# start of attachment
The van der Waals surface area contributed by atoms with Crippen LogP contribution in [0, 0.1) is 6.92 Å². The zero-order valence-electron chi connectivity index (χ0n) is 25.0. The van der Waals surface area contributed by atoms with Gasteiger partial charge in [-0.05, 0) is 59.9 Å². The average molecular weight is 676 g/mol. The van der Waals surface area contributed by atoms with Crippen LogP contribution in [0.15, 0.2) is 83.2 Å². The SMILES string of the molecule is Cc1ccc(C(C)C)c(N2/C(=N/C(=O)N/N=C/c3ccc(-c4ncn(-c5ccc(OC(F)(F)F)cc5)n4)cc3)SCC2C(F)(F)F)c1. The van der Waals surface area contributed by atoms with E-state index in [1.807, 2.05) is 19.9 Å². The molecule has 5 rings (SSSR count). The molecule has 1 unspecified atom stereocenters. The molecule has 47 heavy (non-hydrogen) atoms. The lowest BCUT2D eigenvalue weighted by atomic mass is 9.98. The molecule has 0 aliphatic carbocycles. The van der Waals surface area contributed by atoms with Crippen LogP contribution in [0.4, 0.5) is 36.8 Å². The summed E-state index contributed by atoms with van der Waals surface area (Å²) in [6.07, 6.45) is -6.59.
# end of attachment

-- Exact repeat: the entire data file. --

The van der Waals surface area contributed by atoms with Crippen LogP contribution in [0, 0.1) is 6.92 Å². The zero-order valence-electron chi connectivity index (χ0n) is 25.0. The van der Waals surface area contributed by atoms with Gasteiger partial charge in [-0.05, 0) is 59.9 Å². The average molecular weight is 676 g/mol. The van der Waals surface area contributed by atoms with Crippen LogP contribution in [0.15, 0.2) is 83.2 Å². The SMILES string of the molecule is Cc1ccc(C(C)C)c(N2/C(=N/C(=O)N/N=C/c3ccc(-c4ncn(-c5ccc(OC(F)(F)F)cc5)n4)cc3)SCC2C(F)(F)F)c1. The van der Waals surface area contributed by atoms with E-state index in [1.807, 2.05) is 19.9 Å². The molecule has 5 rings (SSSR count). The molecule has 1 unspecified atom stereocenters. The molecule has 47 heavy (non-hydrogen) atoms. The lowest BCUT2D eigenvalue weighted by atomic mass is 9.98. The molecule has 0 aliphatic carbocycles. The van der Waals surface area contributed by atoms with Crippen LogP contribution in [0.4, 0.5) is 36.8 Å². The summed E-state index contributed by atoms with van der Waals surface area (Å²) in [6.07, 6.45) is -6.59.